Las Vegas Running Out of Water
If you like taking a shower every day, don’t move to Las Vegas. The city is beginning to run out of water because Lake Mead is well below half-full and drying up, according to the UK Telegraph.
The area has faced a drought for the last 14 years, and despite the presence of Lake Mead, the largest reservoir in the U.S. and the supplier of 90% of the city’s water, the future looks bleak.
Tim Barnett, a climate scientist at the Scripps Institution of Oceanography, told the Telegraph, “The situation is as bad as you can imagine. It’s just going to be screwed. And relatively quickly. Unless it can find a way to get more water from somewhere Las Vegas is out of business. Yet they’re still building, which is stupid.”
Lake Mead was built in 1936, created by the Hoover Dam, and has been drained by the population explosion of Las Vegas. The four trillion gallons of water that filled the lake are now less than two trillion, and Barnett thinks the lake will provide nothing to the city by 2036.
The lake’s water level is currently at 1,087 feet above sea level. That has created a massive problem, since there are two pipes called “straws” that transport the water from the lake to the city, and the higher pipe is located at 1,050 feet above sea level. The second pipe is at 1,000 feet, and the lake’s water level is expected to drop another 20 feet by the end of 2014, leaving the water level at 1,067 feet.
The city is desperately trying to finish a lower straw that can suck out the lowest water in the lake, but the giant drill is only able to advance one inch every day, the Telegraph's Nick Allen reports. That project is costing the city $817 million and is estimated to be completed by the end of 2015.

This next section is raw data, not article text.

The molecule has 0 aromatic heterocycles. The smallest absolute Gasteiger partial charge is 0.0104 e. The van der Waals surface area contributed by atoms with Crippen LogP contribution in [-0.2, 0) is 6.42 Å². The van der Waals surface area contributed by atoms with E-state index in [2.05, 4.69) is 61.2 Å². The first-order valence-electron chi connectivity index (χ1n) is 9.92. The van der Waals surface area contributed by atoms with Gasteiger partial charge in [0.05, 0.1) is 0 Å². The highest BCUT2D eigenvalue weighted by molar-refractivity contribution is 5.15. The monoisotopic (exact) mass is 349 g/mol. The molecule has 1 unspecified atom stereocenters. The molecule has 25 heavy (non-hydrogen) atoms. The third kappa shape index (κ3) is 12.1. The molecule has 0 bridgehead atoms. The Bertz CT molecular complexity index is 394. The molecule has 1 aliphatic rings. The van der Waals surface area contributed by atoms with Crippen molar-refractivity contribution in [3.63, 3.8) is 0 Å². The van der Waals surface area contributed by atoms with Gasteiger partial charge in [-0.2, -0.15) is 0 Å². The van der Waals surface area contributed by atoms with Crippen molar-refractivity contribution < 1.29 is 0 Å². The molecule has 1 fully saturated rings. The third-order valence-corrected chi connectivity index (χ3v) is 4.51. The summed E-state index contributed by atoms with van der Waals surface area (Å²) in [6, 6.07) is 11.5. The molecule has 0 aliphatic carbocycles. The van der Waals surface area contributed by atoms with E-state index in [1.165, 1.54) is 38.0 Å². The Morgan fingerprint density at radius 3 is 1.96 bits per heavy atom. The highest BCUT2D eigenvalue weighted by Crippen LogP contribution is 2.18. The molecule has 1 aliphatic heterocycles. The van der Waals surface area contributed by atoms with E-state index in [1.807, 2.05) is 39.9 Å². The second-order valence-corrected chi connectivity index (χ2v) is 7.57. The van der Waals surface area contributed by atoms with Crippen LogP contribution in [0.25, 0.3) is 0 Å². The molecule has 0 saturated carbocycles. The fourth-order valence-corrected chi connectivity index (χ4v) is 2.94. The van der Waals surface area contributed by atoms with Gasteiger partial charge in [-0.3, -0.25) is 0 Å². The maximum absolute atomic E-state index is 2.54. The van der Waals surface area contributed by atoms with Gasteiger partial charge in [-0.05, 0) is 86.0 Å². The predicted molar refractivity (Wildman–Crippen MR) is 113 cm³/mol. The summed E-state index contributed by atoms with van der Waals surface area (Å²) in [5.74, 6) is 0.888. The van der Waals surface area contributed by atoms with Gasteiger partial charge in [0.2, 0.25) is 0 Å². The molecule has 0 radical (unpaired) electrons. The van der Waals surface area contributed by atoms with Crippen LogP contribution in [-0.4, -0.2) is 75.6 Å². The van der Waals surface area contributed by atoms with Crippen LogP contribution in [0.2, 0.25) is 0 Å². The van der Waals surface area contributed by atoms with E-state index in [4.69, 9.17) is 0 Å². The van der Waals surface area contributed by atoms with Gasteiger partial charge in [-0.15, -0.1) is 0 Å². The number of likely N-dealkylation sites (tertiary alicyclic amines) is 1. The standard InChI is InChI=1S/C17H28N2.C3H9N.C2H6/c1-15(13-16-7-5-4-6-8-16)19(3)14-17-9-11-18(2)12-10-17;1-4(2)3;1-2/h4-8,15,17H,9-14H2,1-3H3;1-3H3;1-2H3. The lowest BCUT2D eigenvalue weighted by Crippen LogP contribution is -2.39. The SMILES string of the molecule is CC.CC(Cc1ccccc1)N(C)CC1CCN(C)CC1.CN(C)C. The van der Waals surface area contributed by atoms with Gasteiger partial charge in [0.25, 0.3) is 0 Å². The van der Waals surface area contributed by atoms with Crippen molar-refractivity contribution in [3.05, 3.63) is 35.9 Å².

Knowing that the extra straw is not a permanent solution, the city has another plan: a $15.5 billion pipeline to bring 27 billion gallons of groundwater every year from an aquifer 260 miles from Las Vegas in rural Nevada. But that plan has been scuttled by a lawsuit by environmentalists.
Rob Mrowka, a Las Vegas-based scientist at the Centre for Biological Diversity, which fought the pipeline in court, told the Telegraph:
It’s a really dumb-headed proposition. It would provide a false sense of security that there’s plenty of water and it would delay the inevitable decisions that have to be taken about water conservation and restricting growth. The drought is like a slow spreading cancer across the desert. It’s not like a tornado or a tsunami, bang. The effects are playing out over decades. And as the water situation becomes more dire we are going to start having to talk about the removal of people [from Las Vegas].
The Las Vegas Strip has seen the problem and acted accordingly; it uses 7% of the water allotted for Las Vegas while it provides 70% of the city’s economy. The hotel rooms’ sinks and showers use recycled water; some water from toilets gets treated and sent back to Lake Mead. Some of the hotels don’t wash bedroom linen every day; and restaurants only serve water upon request.
But in the city of Las Vegas, an average of 219 gallons of water per person per day is used. That figure ranks near the top in the U.S. By contrast, San Franciscans--who have resisted conservation efforts in the midst of a drought--use only 49 gallons per day, the Telegraph reports.